One felt sorry for any children dragged along: this was most definitely an adult affair, a musically dazzling but portentous exploration of Wonderland’s dark underbelly, which never quite managed to catch comic fire.
Of course, Carroll’s phantasmagorical journey is very dark: I had a childhood horror of the brutal White Queen (brilliantly played by an imperious Jane Henschel in an 8-foot black ruff) and the baby-bashing Duchess (again, a fabulous cameo from Jenni Bank, swinging her baby round like a pound of sausages to a Sondheim-esque dance of death). His parade of grotesques are monstrously indifferent to the poor child who tumbles into their midst: but absence of engagement doesn’t make good theatre. Rachele Gilmore’s sweetly sung Alice seemed as flat and stylised as her two-dimensional dress.
Librettist David Henry Hwang has filleted vivid episodes from the novel, adding his own, rather pretentious entry and exit scenes, and some stilted dialogue. Netia Jones’s fresh, deftly witty semi-staging, based on Ralph Steadman’s explosive drawings, served the story to perfection: via a screen Alice can fall down a rabbit hole, grow a mile high, encounter a smoking caterpillar with gyroscope eyes and find herself in a game of flamingo croquet on a lawn made of boys’ green hair. Despite this, and a potent, playfully allusive score, the pace is leaden, each joke outstaying its welcome. Alienation stalks the stage.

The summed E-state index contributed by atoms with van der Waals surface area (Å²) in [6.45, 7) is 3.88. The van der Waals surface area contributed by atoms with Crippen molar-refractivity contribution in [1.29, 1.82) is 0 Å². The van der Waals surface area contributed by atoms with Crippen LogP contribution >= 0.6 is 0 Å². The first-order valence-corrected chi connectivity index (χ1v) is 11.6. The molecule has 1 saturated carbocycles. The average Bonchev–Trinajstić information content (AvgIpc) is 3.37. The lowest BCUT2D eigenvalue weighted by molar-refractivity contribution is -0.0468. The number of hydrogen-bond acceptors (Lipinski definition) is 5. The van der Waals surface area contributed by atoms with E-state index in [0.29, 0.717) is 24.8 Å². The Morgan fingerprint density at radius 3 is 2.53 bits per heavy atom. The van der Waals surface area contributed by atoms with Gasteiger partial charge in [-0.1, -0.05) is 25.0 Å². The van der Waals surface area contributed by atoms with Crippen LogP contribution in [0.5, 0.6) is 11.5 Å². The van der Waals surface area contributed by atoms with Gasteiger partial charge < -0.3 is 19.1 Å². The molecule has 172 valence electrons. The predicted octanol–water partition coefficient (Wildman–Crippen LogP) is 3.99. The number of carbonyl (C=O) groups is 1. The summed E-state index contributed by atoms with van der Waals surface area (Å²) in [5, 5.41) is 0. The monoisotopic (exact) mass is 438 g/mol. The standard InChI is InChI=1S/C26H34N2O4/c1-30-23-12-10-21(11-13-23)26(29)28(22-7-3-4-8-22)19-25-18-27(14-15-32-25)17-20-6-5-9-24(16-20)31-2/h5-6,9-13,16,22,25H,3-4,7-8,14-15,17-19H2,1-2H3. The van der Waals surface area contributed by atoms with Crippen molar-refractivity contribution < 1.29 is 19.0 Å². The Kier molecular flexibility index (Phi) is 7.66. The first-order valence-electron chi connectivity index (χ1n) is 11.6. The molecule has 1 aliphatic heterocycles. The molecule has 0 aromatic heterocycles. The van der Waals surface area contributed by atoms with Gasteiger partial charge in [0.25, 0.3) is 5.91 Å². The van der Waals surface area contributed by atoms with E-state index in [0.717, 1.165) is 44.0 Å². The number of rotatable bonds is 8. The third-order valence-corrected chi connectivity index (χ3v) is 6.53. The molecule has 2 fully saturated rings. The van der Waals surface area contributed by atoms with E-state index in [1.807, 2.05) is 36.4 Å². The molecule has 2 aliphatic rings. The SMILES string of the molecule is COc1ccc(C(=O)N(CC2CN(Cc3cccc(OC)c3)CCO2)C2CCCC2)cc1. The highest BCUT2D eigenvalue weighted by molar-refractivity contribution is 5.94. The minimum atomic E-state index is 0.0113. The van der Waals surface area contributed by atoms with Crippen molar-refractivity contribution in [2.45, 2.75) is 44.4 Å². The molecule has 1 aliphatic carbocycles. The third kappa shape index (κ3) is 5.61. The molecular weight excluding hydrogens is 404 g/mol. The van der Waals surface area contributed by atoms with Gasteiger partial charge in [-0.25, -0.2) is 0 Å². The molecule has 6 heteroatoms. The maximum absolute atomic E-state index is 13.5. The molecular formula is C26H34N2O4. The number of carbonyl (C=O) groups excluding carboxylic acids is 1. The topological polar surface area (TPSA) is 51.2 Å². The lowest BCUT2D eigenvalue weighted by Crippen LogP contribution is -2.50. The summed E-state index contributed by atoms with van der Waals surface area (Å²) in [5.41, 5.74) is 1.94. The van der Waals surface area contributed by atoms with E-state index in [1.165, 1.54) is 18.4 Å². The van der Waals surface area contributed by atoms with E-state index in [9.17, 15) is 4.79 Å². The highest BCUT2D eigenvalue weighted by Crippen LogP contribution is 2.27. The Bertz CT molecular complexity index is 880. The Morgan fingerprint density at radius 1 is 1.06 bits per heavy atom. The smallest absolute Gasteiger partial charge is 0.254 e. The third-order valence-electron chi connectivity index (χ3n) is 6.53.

From the glassy harmonic glissandi which set up its mystical opening, to the fistfuls of clusters rampaging up and down the piano as the Mad Hatter gives evidence, to the Mock Turtle’s harmonica solo, the Brittenesque treble anthem (beautifully sung by Tiffin Boys Choir) to the sultry Gershwinian bass clarinet solo, voice of the trippy caterpillar, or the Turandot entry of the Queen, Alice teems with musical invention and often thunderous, bass-driven power (unbelievably, this was a scaled-down version by Lloyd Moore, but still featured sampled harpsichord, swannee whistle and flexatone). The BBC Symphony Orchestra under Baldur Brönnimann performed with pungent colour and confidence.
Andrew Watts made the best of his manic rabbit, and Marie Arnet luxuriated in the melismatic miaouws of her Chesire cat, but the only character who captured our hearts was Dietrich Henschel’s desperate Mad Hatter. At his tea party the drama snaps into focus with a delightful series of musical riddles, a demented ‘twinkle, twinkle’ dance trio and a moment of touching introspection. Both here, and in the climactic trial, we glimpse Chin the dramatist. It’s a long way from Knussen’s bewitching Where the Wild Things Are, but the prospect of her Alice through the Looking Glass coming to the Royal Opera in 18/19 is intriguing.